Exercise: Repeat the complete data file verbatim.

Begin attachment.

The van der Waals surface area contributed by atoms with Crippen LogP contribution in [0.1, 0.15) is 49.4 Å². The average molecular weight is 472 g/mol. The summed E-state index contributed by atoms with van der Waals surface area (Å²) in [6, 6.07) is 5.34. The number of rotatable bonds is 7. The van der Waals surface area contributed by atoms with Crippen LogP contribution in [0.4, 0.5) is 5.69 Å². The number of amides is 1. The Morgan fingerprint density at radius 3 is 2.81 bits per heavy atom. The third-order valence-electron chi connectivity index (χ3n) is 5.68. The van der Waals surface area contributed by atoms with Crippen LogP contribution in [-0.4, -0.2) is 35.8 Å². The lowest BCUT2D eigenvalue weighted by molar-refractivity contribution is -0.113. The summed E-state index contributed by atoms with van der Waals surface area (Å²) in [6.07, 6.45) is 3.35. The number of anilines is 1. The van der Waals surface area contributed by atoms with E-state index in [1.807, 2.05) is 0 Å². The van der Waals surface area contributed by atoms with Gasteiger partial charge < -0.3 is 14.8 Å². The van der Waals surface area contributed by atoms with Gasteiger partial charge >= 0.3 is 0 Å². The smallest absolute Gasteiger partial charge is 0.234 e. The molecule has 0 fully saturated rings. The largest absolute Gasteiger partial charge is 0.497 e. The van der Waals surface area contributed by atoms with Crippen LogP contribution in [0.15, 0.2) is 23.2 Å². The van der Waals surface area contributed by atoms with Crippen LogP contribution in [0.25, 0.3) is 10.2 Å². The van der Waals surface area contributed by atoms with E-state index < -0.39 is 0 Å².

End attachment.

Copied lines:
The van der Waals surface area contributed by atoms with Crippen LogP contribution in [0.1, 0.15) is 49.4 Å². The average molecular weight is 472 g/mol. The summed E-state index contributed by atoms with van der Waals surface area (Å²) in [6, 6.07) is 5.34. The number of rotatable bonds is 7. The van der Waals surface area contributed by atoms with Crippen LogP contribution in [0.4, 0.5) is 5.69 Å². The number of amides is 1. The Morgan fingerprint density at radius 3 is 2.81 bits per heavy atom. The third-order valence-electron chi connectivity index (χ3n) is 5.68. The van der Waals surface area contributed by atoms with Crippen LogP contribution in [-0.4, -0.2) is 35.8 Å². The lowest BCUT2D eigenvalue weighted by molar-refractivity contribution is -0.113. The summed E-state index contributed by atoms with van der Waals surface area (Å²) in [6.07, 6.45) is 3.35. The number of anilines is 1. The van der Waals surface area contributed by atoms with E-state index in [1.807, 2.05) is 0 Å². The van der Waals surface area contributed by atoms with Gasteiger partial charge < -0.3 is 14.8 Å². The van der Waals surface area contributed by atoms with Gasteiger partial charge >= 0.3 is 0 Å². The smallest absolute Gasteiger partial charge is 0.234 e. The molecule has 0 fully saturated rings. The largest absolute Gasteiger partial charge is 0.497 e. The van der Waals surface area contributed by atoms with Crippen LogP contribution in [0.15, 0.2) is 23.2 Å². The van der Waals surface area contributed by atoms with Crippen LogP contribution in [0.25, 0.3) is 10.2 Å². The van der Waals surface area contributed by atoms with E-state index < -0.39 is 0 Å².